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Blair v. Transam Trucking, Inc.

United States District Court, Tenth Circuit

November 13, 2013

LARRY BLAIR and CHARLIE DAVIS, On behalf of themselves and all other persons similarly situated, Plaintiffs,
v.
TRANSAM TRUCKING, INC., Defendant.

MEMORANDUM AND ORDER

ERIC F. MELGREN UNITED STATES DISTRICT JUDGE

Plaintiffs Larry Blair and Charlie Davis, on behalf of themselves and all other persons similarly situated, brought suit under the Fair Labor Standards Act (“FLSA”), the Kansas Wage Payment Act (“KWPA”), and the Kansas Minimum Wage and Maximum Hours Law (“KMWMHL”). Plaintiffs contend that Defendant TransAm Trucking, Inc. misclassified them as “independent contractors” when they were in reality “employees” of TransAm Trucking. Because of this alleged misclassification, Plaintiffs assert that Defendant failed to pay them minimum wages in violation of the FLSA, KWPA, and KMWMHL. Both parties move for summary judgment on the issue of whether Plaintiffs should be considered employees or independent contractors. Because the material facts are in dispute, the Court denies both parties’ motions for summary judgment.

I. Factual and Procedural Background

Defendant TransAm Trucking, Inc. (“TransAm” or “Defendant”) is an interstate and intrastate for-hire motor carrier with facilities in Olathe, Kansas, and Rockwell, Texas. TransAm requires qualified drivers to haul tractor-trailer loads on its behalf. TransAm has two types of drivers, either “Company Drivers” or “Owner Operators.”[1]

TransAm enters into a written contract, designated an Independent Contractor Agreement (“ICA”), with Owner Operators. The ICA is a lease in which an Owner Operator agrees to lease to TransAm the use of a tractor for the hauling of freight to TransAm’s customers. Every Owner Operator signs a separate ICA for each tractor he leases to TransAm. The ICA is a one-year term that automatically renews unless cancelled by either party with 14 days notice.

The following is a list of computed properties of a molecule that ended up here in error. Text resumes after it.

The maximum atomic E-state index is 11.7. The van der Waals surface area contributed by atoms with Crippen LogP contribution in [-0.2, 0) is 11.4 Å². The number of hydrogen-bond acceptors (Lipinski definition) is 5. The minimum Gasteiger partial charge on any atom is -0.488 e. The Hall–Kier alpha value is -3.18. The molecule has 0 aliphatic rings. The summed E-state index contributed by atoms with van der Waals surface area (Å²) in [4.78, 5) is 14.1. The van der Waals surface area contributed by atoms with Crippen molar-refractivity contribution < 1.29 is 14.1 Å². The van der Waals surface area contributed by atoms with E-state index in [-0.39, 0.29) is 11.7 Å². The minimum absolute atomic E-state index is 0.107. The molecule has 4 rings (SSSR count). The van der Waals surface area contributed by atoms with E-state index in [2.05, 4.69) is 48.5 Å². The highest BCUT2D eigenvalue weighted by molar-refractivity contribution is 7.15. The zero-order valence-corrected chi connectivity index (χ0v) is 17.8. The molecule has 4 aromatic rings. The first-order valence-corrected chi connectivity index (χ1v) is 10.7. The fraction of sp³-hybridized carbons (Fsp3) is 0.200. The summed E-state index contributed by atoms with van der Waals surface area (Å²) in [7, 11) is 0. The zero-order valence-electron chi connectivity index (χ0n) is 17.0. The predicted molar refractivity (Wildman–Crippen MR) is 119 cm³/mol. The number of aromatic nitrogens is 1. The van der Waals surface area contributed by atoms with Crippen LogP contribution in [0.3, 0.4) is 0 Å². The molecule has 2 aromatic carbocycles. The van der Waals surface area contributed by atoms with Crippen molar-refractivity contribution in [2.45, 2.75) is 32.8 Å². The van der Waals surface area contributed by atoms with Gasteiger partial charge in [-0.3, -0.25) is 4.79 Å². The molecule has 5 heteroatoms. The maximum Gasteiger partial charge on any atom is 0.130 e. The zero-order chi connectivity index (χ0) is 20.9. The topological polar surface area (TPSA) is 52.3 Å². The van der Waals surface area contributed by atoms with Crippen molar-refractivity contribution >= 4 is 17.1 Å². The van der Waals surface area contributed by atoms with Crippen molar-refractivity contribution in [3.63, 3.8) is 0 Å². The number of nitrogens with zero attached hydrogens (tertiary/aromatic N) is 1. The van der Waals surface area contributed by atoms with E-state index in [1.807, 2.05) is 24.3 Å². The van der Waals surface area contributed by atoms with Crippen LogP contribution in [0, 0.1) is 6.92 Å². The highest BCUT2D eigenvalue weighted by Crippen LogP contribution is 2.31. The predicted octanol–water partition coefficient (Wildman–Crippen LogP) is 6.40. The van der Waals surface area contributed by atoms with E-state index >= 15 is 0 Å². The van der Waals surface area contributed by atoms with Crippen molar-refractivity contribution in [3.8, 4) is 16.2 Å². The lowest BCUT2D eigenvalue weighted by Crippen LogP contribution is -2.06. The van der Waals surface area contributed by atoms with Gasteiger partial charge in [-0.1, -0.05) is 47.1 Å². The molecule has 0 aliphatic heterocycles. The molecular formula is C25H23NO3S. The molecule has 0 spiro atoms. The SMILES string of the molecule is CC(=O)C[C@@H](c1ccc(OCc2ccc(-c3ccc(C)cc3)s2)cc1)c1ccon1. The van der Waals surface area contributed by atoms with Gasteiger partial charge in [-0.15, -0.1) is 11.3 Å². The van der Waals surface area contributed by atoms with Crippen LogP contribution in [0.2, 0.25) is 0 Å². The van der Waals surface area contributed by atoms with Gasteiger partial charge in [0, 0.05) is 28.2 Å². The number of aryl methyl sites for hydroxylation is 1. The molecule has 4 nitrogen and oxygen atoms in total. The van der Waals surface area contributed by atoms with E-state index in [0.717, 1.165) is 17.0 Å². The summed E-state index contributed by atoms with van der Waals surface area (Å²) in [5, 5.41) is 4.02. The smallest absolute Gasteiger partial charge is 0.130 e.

One way in which an Owner Operator may lease a tractor to TransAm is by leasing a tractor from TransAm Leasing, Inc., a wholly-owned subsidiary of TransAm.[2] The trucks leased through TransAm Leasing are part of the fleet of trucks that are owned and being depreciated by TransAm. Owner Operators who choose to lease a tractor from TransAm Leasing may select their own tractors, with varying lease terms and lease costs available depending on the age and miles on the tractor chosen. The lease period for any individual truck leased by TransAm Leasing cannot be longer than the remaining depreciation period assigned to that truck by TransAm. Owner Operators who choose to lease a tractor through TransAm Leasing have the option to purchase their tractor at the end of the lease with a balloon buy-out payment. The Owner Operator enters into an Equipment Lease Agreement with TransAm Leasing. As part of the ICA, the truck leased to the Owner Operator (through the Equipment Lease Agreement) and then leased back to TransAm, can only be used to haul loads for TransAm. The Federal Motor Carrier Safety Act (“FMCSA”) requires that a driver lease his tractor to only one motor carrier and operate a unit only under one motor carrier number at a time.

Plaintiff Larry Blair was a Company Driver for TransAm from December 2002 until May 2004 when Blair voluntarily resigned. In March 2007, Blair elected to return to TransAm. He had the option of being either a “Company Driver” or “Owner Operator, ” and Blair chose to be an Owner Operator. Blair signed his first ICA on March 23, 2007. Plaintiff Charlie Davis became an “Owner Operator” for TransAm in December 2005 and signed his first ICA on December 9, 2005. Both Blair and Davis entered into four ICA’s and leased four different tractors from TransAm Leasing, and then leased those tractors to TransAm.

In August, 2009, Blair and Davis filed a Complaint against TransAm. They filed an Amended Complaint on January 28, 2010, on behalf of themselves and all other persons similarly situated, [3] alleging violations of the Fair Labor Standards Act (“FLSA”), the Kansas Wage Payment Act (“KWPA”), and Kansas Minimum Wage and Maximum Hours Law (“KMWMHL”). Plaintiffs contend that Defendant misclassified them as “independent contractors” when they were in reality “employees” of TransAm Trucking. Because of this alleged misclassification, Plaintiffs assert that Defendants failed to pay them minimum wages in violation of the FLSA, KWPA, and KMWMHL.

Defendant filed a Motion for Summary Judgment (Doc. 63) asserting that it properly classified Plaintiffs as independent contractors and thus did not violate the FLSA or KWPA. Plaintiffs also filed a Motion for Partial Summary Judgment (Doc. 64) stating that Plaintiffs were improperly classified as independent contractors and should be considered employees under the FLSA.